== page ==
If you visit the Leopard page and have a scroll mouse, try using the scroll wheel while hovering over the Leopard image at the top of the main page.
Boot Camp is one of the main elements that is expected to be released properly at WWDC later today and even though I’ve currently given up on Boot Camp in preference for Parallels, there are those who will prefer the Boot Camp approach for the performance improvements it provides - particularly if you want to play any games on your Intel Mac under Windows.
If you are using Boot Camp then you might want some hints and tips on how to make the best of the Boot Camp environment, installation tips and other bits. Dual Boot Guru provides just such information, incuding some guides on Slip Streaming (making a Windows XP CD that includes the Apple drivers), game compatbility and other information.
The site is still in its early stages, and the real value will be in the forums, but it’s worth a look. There’s also a quick interview with the site owner, Greg Wallingford, about the Dual Boot Guru website.
OK, I’ve had my gripes about Mail.app before (see Mail Signatures Suck, but I’ve never mentioned the layout of the Mail.app window. Now there’s a solution that highlights a fault in the original and almost entirely related to the current trend towards widescreen monitors.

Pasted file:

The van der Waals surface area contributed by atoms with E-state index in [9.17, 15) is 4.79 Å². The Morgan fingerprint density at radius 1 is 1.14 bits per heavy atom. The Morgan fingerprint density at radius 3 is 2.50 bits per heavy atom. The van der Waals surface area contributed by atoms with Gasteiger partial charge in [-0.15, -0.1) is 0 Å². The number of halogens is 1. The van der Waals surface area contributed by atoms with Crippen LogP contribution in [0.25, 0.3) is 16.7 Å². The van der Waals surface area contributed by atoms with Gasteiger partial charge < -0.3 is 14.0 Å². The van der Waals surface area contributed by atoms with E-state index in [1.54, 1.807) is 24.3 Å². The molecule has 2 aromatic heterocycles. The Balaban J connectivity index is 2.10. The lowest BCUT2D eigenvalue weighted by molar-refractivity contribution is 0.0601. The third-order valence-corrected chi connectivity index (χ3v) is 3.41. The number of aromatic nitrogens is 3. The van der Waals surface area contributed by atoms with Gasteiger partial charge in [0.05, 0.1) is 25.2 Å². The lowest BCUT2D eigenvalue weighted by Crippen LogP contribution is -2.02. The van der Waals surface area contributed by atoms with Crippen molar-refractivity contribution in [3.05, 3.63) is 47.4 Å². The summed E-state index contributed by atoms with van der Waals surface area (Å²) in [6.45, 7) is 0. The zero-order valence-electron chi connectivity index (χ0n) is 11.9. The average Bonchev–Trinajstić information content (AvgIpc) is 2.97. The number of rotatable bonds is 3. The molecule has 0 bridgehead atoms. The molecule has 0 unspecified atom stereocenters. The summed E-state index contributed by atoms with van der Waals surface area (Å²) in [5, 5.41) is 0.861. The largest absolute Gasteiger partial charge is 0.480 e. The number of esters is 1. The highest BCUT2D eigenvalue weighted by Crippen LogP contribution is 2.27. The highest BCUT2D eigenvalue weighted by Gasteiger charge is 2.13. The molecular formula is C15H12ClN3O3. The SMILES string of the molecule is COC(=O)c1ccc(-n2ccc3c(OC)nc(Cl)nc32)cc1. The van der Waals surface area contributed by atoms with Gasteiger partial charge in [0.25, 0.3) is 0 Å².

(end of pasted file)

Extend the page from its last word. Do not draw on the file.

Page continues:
Why? Well, the current structure of the Mail.app window assumes that you want a list of folders on the left, and a split between the list of messages in a folder, and the message itself on the right.
This is fine on a standard 4:3 monitor. But on your typical widescreen, as used in the iMac or Powerbook/MacBook and variations thereof, you end up with the potential to waste a lot of space.
If you use the full-screen for your Mail.app window (like me), you’ll end up either with a very wide folder list, or a wide message list, which often means lots of white space, either to pad out your mail folders, or to pad out the columns in your message list. And even with a hi-res 20″ widescreen display, the amount of space you can devote to the actual mail message is quite small.
Now there’s a plug-in for Mail.app that splits your screen into three vertical columns, one for folders, one for the mail list, and one for the message. You can download the plug-in from here (with instructions), and thanks to The Unofficial Apple Weblog for the heads up.
Here’s the traditional layout:
And the same folder and message in the three panels layout:
The overall result is that you can see more messages in a folder without having to scroll, and you an usually see all of the mail message too - or at least more of it at the same time.
Well worth trying out if you are a widescreen Mac user.